### Author Topic: How the VIC Works - IMPORTANT!  (Read 38843 times)

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##### How the VIC Works - IMPORTANT!
« on: February 23, 2015, 05:30:39 am »
In a step up transformer, the power in equals the power out.  However, the power is transformed in that the increased resistance in the longer coil of the secondary induces a higher voltage.  This is because of the ratio of the resistance from the primary to the secondary coils.

Let's say we step up the voltage at a ratio of 1:5.  If we input voltage into the primary at 12 volts and step it up, we get an output of 60 volts.  Let's say our primary has a resistance of 10 ohms. That means the current on the primary will be 1.2A and transformed onto the secondary the current will be 1.2/5 =0.24A if our secondary has a resistance 5 times higher than the primary.  And this will be the driving current of our secondary circuit.

Now, if we look at the L1 and L2 coils of the VIC.  Once the primary of the VIC has received an on pulse it will initiate a current in the secondary of 0.24A.  The VIC is made of inductors.   Inductors by nature oppose changes to the flow of current.  So, once the off pulse comes, the L1 and L2 coils are going to oppose any change in their current flow.  Here is where the magic happens.  If we assume that the L1 and L2 have an inductive reactance of 60,000 ohms at resonance then L1 and L2 will have to induce a voltage of 60,000 ohm x 0.24A (V=IR) which is 14,400 V to keep the current flowing on the off pulse.

This whole system works as a DC resonant charging circuit as is shown here:
http://www.richieburnett.co.uk/dcreschg.html

TS

This topic is somewhat of an accumulation of research.  Much of it is related to and referenced in many of my past topics in my project section.  Some of it is a clarified understanding of past posts.  Throughout this topic I make regular references to the sources of my information that I have either recently discovered or previously discovered over the last 7 years.  There is also references to others research and findings contained in the attached links.  I do not wish to claim sole credit for this knowledge nor do I claim it to be complete or without error.  However, I believe I have come to recognize the operation of the VIC circuit as a whole and am explaining what I have come to understand.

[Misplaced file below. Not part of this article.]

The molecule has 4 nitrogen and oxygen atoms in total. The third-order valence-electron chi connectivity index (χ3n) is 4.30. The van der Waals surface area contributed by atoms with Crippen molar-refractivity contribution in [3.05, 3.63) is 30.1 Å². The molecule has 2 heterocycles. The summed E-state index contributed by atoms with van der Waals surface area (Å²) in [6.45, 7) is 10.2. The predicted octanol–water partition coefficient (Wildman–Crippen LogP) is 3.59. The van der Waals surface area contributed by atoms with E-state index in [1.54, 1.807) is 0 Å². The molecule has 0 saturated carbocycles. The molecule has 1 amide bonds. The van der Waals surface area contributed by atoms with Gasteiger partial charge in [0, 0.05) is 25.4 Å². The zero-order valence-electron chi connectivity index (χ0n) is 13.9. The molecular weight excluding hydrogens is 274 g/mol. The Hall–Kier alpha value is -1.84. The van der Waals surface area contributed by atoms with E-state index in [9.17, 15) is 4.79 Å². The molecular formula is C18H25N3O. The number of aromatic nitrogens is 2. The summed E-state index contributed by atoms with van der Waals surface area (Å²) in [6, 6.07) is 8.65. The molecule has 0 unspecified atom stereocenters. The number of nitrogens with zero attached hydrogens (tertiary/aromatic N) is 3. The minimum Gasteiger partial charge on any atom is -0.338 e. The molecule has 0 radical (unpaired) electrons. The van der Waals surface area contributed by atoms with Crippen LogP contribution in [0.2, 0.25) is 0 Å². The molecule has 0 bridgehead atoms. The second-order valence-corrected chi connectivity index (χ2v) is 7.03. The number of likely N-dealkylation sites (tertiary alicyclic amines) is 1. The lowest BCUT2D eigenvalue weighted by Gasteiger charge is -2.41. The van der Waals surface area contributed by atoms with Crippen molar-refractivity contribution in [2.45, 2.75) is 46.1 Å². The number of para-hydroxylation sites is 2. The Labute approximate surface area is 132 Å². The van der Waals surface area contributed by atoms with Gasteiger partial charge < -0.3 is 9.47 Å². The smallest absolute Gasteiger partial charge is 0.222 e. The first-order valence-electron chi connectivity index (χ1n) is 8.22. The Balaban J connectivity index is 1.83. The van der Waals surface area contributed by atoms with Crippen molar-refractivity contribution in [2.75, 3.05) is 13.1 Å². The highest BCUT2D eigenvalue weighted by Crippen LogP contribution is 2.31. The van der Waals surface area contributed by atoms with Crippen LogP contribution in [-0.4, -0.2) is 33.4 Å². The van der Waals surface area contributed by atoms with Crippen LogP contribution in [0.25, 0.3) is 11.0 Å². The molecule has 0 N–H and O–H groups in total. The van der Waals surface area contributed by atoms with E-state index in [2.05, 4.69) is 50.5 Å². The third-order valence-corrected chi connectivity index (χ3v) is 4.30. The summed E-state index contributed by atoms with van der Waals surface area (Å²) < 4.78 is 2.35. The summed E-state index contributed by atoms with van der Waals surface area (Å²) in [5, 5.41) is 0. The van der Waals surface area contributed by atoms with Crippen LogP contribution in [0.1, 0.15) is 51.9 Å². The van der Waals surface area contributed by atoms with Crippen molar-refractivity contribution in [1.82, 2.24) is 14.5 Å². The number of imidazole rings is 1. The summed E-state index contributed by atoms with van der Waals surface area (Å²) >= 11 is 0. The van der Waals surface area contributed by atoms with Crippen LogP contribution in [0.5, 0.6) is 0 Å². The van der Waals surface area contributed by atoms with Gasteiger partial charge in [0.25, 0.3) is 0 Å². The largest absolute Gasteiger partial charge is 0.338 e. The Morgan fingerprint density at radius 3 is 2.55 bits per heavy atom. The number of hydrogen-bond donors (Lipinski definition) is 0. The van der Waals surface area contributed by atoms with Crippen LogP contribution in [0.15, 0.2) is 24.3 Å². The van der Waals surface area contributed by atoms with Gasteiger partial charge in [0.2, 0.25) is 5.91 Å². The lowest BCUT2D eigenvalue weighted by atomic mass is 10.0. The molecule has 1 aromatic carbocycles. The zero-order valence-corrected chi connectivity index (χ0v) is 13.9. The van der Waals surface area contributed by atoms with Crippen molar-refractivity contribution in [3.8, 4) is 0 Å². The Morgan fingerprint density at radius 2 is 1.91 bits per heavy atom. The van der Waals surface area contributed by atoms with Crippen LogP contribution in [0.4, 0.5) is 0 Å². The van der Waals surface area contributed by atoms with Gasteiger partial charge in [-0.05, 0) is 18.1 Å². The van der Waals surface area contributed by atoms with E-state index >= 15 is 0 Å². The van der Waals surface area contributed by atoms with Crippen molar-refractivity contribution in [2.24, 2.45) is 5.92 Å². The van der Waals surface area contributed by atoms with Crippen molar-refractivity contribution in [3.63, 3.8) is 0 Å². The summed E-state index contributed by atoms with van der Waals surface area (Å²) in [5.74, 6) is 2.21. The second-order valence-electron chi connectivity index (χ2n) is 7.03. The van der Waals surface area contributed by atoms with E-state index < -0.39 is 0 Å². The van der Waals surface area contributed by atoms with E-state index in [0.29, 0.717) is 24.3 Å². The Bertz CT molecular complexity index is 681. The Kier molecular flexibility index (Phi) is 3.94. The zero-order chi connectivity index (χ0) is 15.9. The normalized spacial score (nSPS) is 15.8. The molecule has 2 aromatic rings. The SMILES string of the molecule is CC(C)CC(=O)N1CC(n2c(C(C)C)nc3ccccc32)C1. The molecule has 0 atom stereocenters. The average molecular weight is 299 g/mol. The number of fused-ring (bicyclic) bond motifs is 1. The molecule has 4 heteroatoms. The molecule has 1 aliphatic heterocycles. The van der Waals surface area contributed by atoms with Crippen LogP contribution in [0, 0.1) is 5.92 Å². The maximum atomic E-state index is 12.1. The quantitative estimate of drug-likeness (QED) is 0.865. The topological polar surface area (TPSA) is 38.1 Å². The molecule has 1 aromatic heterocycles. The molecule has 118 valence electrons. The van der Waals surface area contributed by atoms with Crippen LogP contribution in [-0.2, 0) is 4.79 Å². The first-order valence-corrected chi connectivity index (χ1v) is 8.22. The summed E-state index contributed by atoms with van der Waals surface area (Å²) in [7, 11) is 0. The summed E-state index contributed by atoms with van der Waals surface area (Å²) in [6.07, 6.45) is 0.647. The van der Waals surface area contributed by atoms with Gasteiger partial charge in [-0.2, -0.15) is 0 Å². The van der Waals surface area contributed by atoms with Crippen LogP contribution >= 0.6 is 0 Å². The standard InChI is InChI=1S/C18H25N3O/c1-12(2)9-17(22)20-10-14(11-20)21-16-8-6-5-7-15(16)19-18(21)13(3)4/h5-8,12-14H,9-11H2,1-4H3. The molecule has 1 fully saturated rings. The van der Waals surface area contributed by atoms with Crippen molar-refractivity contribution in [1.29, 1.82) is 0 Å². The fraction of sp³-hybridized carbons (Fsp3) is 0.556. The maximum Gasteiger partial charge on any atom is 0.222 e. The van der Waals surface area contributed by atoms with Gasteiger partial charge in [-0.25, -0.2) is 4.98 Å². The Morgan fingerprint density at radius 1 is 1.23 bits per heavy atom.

« Last Edit: January 15, 2016, 15:34:08 pm by timeshell »

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##### Re: How the VIC Works - Induced DC Current Voltage
« Reply #1 on: February 23, 2015, 10:47:37 am »
Hi TS,

All the 3 coils , 2 chokes and secondairy, are getting the first change when the primary gets charged.
By the off state of the primary, all three will discharge thru the totall resistance of the closed circuit.

I think it is a bit different then the dc resonance charging system of mr Burnett....

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##### Re: How the VIC Works - Induced DC Current Voltage
« Reply #2 on: February 23, 2015, 12:10:58 pm »
Hi TS,

All the 3 coils , 2 chokes and secondairy, are getting the first change when the primary gets charged.
By the off state of the primary, all three will discharge thru the totall resistance of the closed circuit.

I think it is a bit different then the dc resonance charging system of mr Burnett....

Only if they are all on the same core.

I believe there are flaws in their interpretation, but they explain a new approach suggesting Meyers cores were at least in some way separate.  This also includes some direction and inspiration I received from R.Walker.

TS
« Last Edit: March 14, 2015, 14:38:29 pm by timeshell »

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##### Re: How the VIC Works - Induced DC Current Voltage
« Reply #3 on: February 25, 2015, 07:03:23 am »
I believe there are some fundamental flaws in Russ video in the flow of the VIC.  I am working on the premise that this coil arrangement is correct.  However, here is how I believe that it is functioning.

First off, let's look at the initial pulse on the primary core.  It will create a field on the core creating a potential difference across the L2 coil.   Now the one thing that they are not seeing is that this also creates a voltage potential across the L1 and secondary coils (which are in series) also at the same time since they are in parallel with L1.  This means that the voltage created on L2  will develop a field on the secondary core (which have L1 and the secondary connected in series) at the same time as L2 purely because of the voltage potential developing across L2.